The leaders of the United States and the Soviet Union are attempting to agree ona treaty to reduce our strategic nuclear arsenals by 50%. President Reagan and General Secretary Mikhail S. Gorbachev had hoped to sign such a treaty at the summit meeting in Moscow. But the negotiations reportedly were slowed by the friction of verification: How to be sure that the other side won't cheat once the treaty goes into effect.
There is a tight connection between arms control and trust. With strong mutual trust, it is easier to agree on arms limitations. But the connection can be extended: If both sides reduced their threatening arsenals of nuclear weapons, it would help to establish mutual trust. Agreements to limit nuclear weapons depend on some level of mutual trust, but a mutual reduction of nuclear stockpiles could create trust, making it easier to go to the next step, and so forth. Unfortunately, it also works in reverse: The lower the level of trust, the harder it is to reach any kind of an agreement.
Concerns about verification doomed the second strategic-arms-limitation treaty in the U.S. Senate during the 1970s. These concerns came to predominate in the atmosphere of mistrust after the Soviet invasion of Afghanistan. Similar concerns delayed the ratification of the treaty on intermediate-range nuclear forces to just before the Moscow summit meeting, and they continue to slow the preparation of a strategic-arms-reduction, or START, agreement.
We propose that we break out of this cycle by first improving the atmosphere of trust. Recall that the START goal is a "reduction of nuclear weapons by 50%." But it won't be quite that. Estimates are that the American arsenal will be reduced from the present level of about 12,000 warheads to about 9,000, and similarly for the Soviets. Hardly a 50% reduction. But even these reductions may never come to pass as we argue about the fine print of verification.
It is time to exercise what has been referred to as unilateral common sense. Instead of miring ourselves in the bog of mutual mistrust, let us by ourselves take a first step toward reduction that requires no verification procedures.
Most experts on both sides agree that an arsenal of 500 to 1,000 invulnerable nuclear weapons is more than enough to deter a nuclear attack. The present arsenals exceed this number by an enormous factor.
So let us begin by imagining President Reagan announcing that the United States, starting on Aug. 6 (Hiroshima Day), will begin dismantling two (or three) nuclear weapons a week. The process would be open to observation by Soviet officials and, through television and the press, to the rest of the world. After one year, about 1% of our arsenal would have been destroyed. Since we could start with our oldest and least efficient weapons, no measurable reduction in military strength would have taken place. At this stage we would have a purely symbolic action. What happened next would depend on the response by the Soviet Union.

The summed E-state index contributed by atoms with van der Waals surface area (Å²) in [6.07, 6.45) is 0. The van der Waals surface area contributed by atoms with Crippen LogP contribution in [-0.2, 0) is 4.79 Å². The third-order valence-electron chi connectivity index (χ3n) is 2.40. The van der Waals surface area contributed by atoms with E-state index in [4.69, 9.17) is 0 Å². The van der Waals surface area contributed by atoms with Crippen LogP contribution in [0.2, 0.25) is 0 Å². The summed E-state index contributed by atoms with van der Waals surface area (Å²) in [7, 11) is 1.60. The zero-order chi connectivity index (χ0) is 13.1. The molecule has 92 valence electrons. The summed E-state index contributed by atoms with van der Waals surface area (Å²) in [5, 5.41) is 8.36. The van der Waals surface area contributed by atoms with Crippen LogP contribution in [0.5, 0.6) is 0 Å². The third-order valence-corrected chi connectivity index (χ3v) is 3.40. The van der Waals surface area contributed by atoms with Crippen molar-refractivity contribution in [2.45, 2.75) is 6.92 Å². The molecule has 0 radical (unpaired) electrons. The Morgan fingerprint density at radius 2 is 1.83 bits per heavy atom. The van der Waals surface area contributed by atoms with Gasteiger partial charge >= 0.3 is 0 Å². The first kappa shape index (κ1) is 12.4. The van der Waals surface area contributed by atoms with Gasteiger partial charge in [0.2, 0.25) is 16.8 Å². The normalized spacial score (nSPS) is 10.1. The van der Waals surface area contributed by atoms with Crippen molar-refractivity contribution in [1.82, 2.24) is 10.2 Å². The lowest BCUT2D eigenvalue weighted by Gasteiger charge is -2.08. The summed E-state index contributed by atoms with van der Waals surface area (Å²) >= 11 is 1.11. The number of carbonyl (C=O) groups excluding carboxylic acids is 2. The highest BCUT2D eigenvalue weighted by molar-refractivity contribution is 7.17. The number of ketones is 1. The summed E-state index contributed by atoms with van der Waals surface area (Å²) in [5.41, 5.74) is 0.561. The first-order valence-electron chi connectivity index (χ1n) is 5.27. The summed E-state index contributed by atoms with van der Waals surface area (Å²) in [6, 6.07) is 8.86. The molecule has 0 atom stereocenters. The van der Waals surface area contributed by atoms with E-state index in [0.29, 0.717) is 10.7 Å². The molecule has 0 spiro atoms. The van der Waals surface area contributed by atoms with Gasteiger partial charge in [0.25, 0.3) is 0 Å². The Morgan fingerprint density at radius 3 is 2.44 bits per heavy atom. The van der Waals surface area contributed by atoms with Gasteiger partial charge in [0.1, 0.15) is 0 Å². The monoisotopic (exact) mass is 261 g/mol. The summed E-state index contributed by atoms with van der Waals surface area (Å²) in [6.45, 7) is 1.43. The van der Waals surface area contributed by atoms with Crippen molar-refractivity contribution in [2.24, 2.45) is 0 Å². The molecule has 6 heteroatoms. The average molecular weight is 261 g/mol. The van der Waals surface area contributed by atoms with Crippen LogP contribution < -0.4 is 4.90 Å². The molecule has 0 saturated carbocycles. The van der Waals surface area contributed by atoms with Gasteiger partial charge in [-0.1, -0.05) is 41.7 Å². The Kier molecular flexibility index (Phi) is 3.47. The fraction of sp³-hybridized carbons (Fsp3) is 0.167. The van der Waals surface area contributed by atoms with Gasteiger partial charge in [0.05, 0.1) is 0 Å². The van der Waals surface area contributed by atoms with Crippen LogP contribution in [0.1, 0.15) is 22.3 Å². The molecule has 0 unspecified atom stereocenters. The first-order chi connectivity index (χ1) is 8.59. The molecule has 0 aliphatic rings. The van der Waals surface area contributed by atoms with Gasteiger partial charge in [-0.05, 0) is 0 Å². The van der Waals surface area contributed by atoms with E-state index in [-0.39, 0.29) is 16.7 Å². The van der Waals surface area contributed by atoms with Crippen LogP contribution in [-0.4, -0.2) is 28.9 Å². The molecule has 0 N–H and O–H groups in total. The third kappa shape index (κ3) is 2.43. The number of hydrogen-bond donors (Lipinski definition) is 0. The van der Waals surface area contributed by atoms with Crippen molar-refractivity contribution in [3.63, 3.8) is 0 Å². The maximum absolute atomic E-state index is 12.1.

If the Soviets did nothing, we could stop our dismantling program. If, on the other hand, they should decide to match our effort, then the purely symbolic gesture might become substantive. The open dismantling of weapons by both sides could continue while the task of formal negotiations to achieve major reductions in our nuclear arsenals could begin in earnest.
The value of the unilateral initiative would be to decrease the measure of mutual distrust. But this is just what might make it easier to proceed to the next step, which would be negotiated treaties of the kind that we now find so hard to agree on. They would include steps requiring real verification, like stopping the production of nuclear materials and warheads to ensure that the destroyed weapons were not being replaced through the production of newer models. Other measures that would require negotiated verification procedures include a complete ban on underground nuclear tests and a limitation of long-range nuclear cruise missiles.
If the initiative for the first step came from the United States, it would go a long way toward portraying us internationally as we want to be seen: a country committed to peace with common security for all. At no cost to our own national security, we could capture the world's imagination (what a show those first dismantlings could be!) and demonstrate our willingness to step away from the ultimate weapon. This might make it easier to stem the further proliferation of nuclear weapons among other countries. Most important, it would demonstrate to the rest of the world that we are ready to shift our attention to the real problems of the globe: securing economic stability and technological progress while combatting hunger and disease, environmental degradation and the dangerous imbalance of wealth and poverty among the nations of the world.